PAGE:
Marine magnetotellurics on a continental margin: imaging the hydration and dehydration cycle of the Costa Rican subduction zone.

Worzewski, Tamara W. D. (2011) Marine magnetotellurics on a continental margin: imaging the hydration and dehydration cycle of the Costa Rican subduction zone. (PhD/ Doctoral thesis), Christian-Albrechts-Universität, Kiel, IX, 162 S. pp.

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Abstract

At continental margins, the water content and its distribution play an important role in the subduction process. Water is released from the subducting slab in a series of metamorphic reactions and may trigger the onset of melting, cause crustal weakening and changes in the dynamics and thermal structure of subduction zones. However, the amount of water carried into the subduction zone and its distribution are not well constrained by existing data. They are subject of vigorous current research in the special research initiative (SFB 574) at University of Kiel and IFM-GEOMAR “Volatiles and Fluids in Subduction Zones: Climate Feedback and Trigger Mechanisms
for Natural Disasters”.
Electromagnetic methods like magnetotellurics have been widely used to recognize fluid release and melt production through enhanced electrical conductivities. In the framework of SFB 574, an offshore magnetotelluric experiment was performed in 2007-2008 along a profile crossing the trench, where the Cocos plate is thrust beneath the Caribbean plate. The marine profile was extended onshore by the Free University of Berlin, yielding a large-scale amphibious data set across the subduction zone with a profile length of 370 km. The main goal of the experiment is to image the fluid content and its distribution along the subducting plate and deeper Earth structure.
The recorded electromagnetic time series have been processed to electromagnetic sounding curves (apparent resistivity & phase, and Tipper) at each station. As most of the stations lay on a cliffy continental shelf, they were highly susceptible to water enforced movement (tidal currents hitting the shelf). The data quality of the recorded electromagnetic time series therefore ranges from very good to noisy, depending on the instrument’s position and stability. Only quiet sections are used for the processing. In the subsequently derived marine transfer functions a distortion due to the so-called “coast effect” is visible at specific period and distance to the coast (apexes in apparent resistivity curves occur in the transvers-electric (TE) mode, accompanied by phases wandering through all four quadrants and abnormally high Tipper values).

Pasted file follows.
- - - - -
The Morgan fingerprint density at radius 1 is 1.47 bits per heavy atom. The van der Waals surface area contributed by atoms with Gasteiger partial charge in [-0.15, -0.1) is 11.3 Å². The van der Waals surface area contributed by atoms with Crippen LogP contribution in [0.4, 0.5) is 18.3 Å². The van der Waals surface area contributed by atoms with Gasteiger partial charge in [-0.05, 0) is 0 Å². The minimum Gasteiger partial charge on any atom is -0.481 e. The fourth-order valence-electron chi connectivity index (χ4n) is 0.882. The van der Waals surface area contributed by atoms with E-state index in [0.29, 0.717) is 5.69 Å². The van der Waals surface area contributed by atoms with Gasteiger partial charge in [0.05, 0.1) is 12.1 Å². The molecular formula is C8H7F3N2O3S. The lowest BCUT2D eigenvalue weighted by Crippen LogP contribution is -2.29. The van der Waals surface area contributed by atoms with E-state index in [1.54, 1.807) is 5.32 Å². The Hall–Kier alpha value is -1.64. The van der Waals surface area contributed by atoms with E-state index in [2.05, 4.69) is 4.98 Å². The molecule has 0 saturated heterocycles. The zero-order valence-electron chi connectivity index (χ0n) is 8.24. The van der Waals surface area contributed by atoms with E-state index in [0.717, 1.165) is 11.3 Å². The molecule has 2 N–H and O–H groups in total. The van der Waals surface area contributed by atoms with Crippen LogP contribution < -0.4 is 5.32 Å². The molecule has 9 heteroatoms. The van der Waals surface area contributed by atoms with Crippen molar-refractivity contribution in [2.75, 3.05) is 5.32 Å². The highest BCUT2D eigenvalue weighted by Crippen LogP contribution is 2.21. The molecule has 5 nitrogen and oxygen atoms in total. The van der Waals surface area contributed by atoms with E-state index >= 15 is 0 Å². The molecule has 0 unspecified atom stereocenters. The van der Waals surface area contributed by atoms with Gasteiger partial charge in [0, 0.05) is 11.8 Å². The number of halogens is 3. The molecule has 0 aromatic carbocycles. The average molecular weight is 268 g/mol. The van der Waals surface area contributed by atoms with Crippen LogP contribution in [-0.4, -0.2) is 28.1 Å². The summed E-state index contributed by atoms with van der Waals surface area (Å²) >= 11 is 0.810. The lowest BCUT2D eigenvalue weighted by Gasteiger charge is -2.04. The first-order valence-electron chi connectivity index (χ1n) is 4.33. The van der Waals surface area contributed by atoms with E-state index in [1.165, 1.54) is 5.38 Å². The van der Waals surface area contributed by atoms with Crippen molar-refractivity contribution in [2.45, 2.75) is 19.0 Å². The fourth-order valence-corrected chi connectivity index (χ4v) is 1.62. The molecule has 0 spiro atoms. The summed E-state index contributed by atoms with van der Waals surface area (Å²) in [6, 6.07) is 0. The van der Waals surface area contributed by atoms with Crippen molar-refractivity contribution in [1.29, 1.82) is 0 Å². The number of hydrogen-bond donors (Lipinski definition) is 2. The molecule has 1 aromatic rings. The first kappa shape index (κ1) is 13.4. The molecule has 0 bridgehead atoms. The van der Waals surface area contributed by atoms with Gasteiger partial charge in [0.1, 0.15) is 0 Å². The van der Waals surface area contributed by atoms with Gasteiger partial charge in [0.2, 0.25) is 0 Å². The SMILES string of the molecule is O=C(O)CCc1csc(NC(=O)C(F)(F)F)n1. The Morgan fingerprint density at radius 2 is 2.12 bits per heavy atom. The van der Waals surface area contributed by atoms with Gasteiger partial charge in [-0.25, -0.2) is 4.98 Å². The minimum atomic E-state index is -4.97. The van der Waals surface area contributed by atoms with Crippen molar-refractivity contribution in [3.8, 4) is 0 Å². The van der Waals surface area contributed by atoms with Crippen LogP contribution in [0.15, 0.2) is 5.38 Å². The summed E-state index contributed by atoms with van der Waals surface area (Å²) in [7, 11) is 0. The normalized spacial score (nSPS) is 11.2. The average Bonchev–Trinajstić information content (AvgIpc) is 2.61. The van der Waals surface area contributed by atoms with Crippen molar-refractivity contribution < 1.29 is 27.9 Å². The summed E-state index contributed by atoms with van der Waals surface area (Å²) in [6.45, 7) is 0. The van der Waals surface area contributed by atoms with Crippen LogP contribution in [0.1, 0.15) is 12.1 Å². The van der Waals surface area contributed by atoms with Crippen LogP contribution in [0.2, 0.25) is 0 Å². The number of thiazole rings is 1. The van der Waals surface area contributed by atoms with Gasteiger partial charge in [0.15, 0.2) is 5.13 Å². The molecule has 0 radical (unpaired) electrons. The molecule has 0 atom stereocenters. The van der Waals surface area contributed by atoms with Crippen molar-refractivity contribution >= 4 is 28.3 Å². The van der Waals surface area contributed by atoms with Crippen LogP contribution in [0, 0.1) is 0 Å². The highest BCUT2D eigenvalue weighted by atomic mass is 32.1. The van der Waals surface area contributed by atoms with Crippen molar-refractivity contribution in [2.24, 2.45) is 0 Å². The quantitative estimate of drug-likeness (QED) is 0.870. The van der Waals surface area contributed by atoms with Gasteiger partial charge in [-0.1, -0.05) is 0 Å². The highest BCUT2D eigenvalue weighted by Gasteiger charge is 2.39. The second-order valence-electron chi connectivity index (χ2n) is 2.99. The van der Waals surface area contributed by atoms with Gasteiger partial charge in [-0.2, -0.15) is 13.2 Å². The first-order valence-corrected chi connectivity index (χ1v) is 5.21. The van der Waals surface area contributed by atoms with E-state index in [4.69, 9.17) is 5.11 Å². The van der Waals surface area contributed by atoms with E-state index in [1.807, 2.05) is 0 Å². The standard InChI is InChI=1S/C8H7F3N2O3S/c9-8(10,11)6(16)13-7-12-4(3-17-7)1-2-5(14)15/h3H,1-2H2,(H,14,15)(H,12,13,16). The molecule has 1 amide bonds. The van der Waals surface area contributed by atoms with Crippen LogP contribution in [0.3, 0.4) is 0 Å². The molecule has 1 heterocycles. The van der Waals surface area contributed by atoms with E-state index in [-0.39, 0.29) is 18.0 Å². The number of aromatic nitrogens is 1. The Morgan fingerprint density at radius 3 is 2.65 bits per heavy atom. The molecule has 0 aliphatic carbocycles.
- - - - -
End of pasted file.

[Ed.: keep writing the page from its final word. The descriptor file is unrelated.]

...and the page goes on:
A detailed modeling study is performed in order to explain and quantify the coastal distortion. The modeling study reveals that the presence of a coast affects the marine transfer functions with a specific signature, which depends on several physical parameters, such as distance from the coast, period, ocean depth and bulk resistivity.
Approximations are derived that define a “characteristic period” and “characteristic distance” from the coast at which the distortion is expected to be most pronounced in the transfer functions. The distortion due to the coast is shown to be helpful as it allows the estimation of the bulk resistivity of the subsurface and furthermore increases the sensitivity of the electromagnetic response to conductivity anomalies at depth.
The recorded marine transfer functions were inverted together with the land transfer functions to an electrical resistivity model of the subduction zone down to a depth of approximately 120 km. Based on the model the hydration and dehydration cycle of a subduction zone may be derived. An electrically conductive zone in the incoming plate outer rise is associated with sea water penetrating down extensional faults and cracks into the upper mantle. Along the downward subducting plate, distinct conductive anomalies identify fluids from dehydration processes in the sediments, crust and mantle.
A conductivity anomaly at a depth of approximately 12 km and at a distance of 65 km from the trench is associated with a first major dehydration reaction of minerally-bound water. This is of importance in the context of mid-slope fluid seeps which are thought to significantly contribute to the recycling of minerally-bound water. Another fluid accumulation is revealed by a conductivity anomaly at 20-30 km depth and a distance of approximately 30 km seaward from the volcanic arc. This lower crustal fluid accumulation could likely be caused by trapping of fluids released due to de-serpentinization processes or due to other mineral dehydration processes. A comparison with other electromagnetic studies from subduction zones around the world reveal that such a conductivity anomaly is a global feature suggesting the presence of a global fluid sink. This sink may help to explain the general observed deficit between water input and output in a subduction cycle. By relating seismic evidence as well as petrological results collected in the multi-disciplinary study of Costa Rica, budget estimations for the water cycle in the subduction zone are introduced.

Document Type: Thesis (PhD/ Doctoral thesis)
Thesis Advisor: UNSPECIFIED
Additional Information: Referentin/Referent: Dr. Marion Jegen-Kulcsar Koreferentin(-nen) / Koreferent(-en): Prof. Dr. Heidrun Kopp / Print-Ausg. vorhanden in der Bibliothek Ostufer
Keywords: Geodynamics; Geochemistry; Magnetotellurics, Subduction Zone, Coast Effect, Costa Rica, Fluids
Research affiliation: OceanRep > SFB 574
OceanRep > GEOMAR > FB4 Dynamics of the Ocean Floor > FB4-GDY Marine Geodynamics
OceanRep > SFB 574 > N01
Expeditions/Models/Experiments:
Date Deposited: 01 Jun 2011 10:17
Last Modified: 06 Jul 2012 14:50
URI: http://oceanrep.geomar.de/id/eprint/11887

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